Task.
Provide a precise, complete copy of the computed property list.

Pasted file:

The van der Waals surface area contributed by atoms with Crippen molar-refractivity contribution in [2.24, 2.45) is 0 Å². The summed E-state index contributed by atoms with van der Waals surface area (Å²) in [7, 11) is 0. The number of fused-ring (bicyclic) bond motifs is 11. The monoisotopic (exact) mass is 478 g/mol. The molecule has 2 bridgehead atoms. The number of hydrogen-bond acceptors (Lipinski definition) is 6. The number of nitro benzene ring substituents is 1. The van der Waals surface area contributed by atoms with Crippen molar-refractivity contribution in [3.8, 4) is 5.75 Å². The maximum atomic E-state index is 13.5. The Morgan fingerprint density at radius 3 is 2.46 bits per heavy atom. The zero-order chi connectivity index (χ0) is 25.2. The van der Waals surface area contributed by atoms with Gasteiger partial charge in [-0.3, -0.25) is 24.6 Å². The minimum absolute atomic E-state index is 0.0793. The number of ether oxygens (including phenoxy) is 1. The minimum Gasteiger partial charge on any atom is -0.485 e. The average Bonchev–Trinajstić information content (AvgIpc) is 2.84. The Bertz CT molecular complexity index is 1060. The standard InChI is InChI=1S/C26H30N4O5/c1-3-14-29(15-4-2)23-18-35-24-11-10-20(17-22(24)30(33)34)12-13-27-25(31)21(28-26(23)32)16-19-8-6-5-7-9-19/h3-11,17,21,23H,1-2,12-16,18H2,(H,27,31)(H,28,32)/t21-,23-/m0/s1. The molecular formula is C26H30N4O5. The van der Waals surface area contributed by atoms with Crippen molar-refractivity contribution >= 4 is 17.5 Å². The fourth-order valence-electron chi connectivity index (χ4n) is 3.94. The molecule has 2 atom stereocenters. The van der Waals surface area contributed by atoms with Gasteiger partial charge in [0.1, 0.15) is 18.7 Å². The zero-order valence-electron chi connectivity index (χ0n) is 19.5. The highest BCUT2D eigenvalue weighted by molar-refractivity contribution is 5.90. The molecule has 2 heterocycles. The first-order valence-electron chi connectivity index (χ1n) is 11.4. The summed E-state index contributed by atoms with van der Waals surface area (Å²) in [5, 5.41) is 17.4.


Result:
The van der Waals surface area contributed by atoms with Crippen molar-refractivity contribution in [2.24, 2.45) is 0 Å². The summed E-state index contributed by atoms with van der Waals surface area (Å²) in [7, 11) is 0. The number of fused-ring (bicyclic) bond motifs is 11. The monoisotopic (exact) mass is 478 g/mol. The molecule has 2 bridgehead atoms. The number of hydrogen-bond acceptors (Lipinski definition) is 6. The number of nitro benzene ring substituents is 1. The van der Waals surface area contributed by atoms with Crippen molar-refractivity contribution in [3.8, 4) is 5.75 Å². The maximum atomic E-state index is 13.5. The Morgan fingerprint density at radius 3 is 2.46 bits per heavy atom. The zero-order chi connectivity index (χ0) is 25.2. The van der Waals surface area contributed by atoms with Gasteiger partial charge in [-0.3, -0.25) is 24.6 Å². The minimum absolute atomic E-state index is 0.0793. The number of ether oxygens (including phenoxy) is 1. The minimum Gasteiger partial charge on any atom is -0.485 e. The average Bonchev–Trinajstić information content (AvgIpc) is 2.84. The Bertz CT molecular complexity index is 1060. The standard InChI is InChI=1S/C26H30N4O5/c1-3-14-29(15-4-2)23-18-35-24-11-10-20(17-22(24)30(33)34)12-13-27-25(31)21(28-26(23)32)16-19-8-6-5-7-9-19/h3-11,17,21,23H,1-2,12-16,18H2,(H,27,31)(H,28,32)/t21-,23-/m0/s1. The molecular formula is C26H30N4O5. The van der Waals surface area contributed by atoms with Crippen molar-refractivity contribution >= 4 is 17.5 Å². The fourth-order valence-electron chi connectivity index (χ4n) is 3.94. The molecule has 2 atom stereocenters. The van der Waals surface area contributed by atoms with Gasteiger partial charge in [0.1, 0.15) is 18.7 Å². The zero-order valence-electron chi connectivity index (χ0n) is 19.5. The highest BCUT2D eigenvalue weighted by molar-refractivity contribution is 5.90. The molecule has 2 heterocycles. The first-order valence-electron chi connectivity index (χ1n) is 11.4. The summed E-state index contributed by atoms with van der Waals surface area (Å²) in [5, 5.41) is 17.4.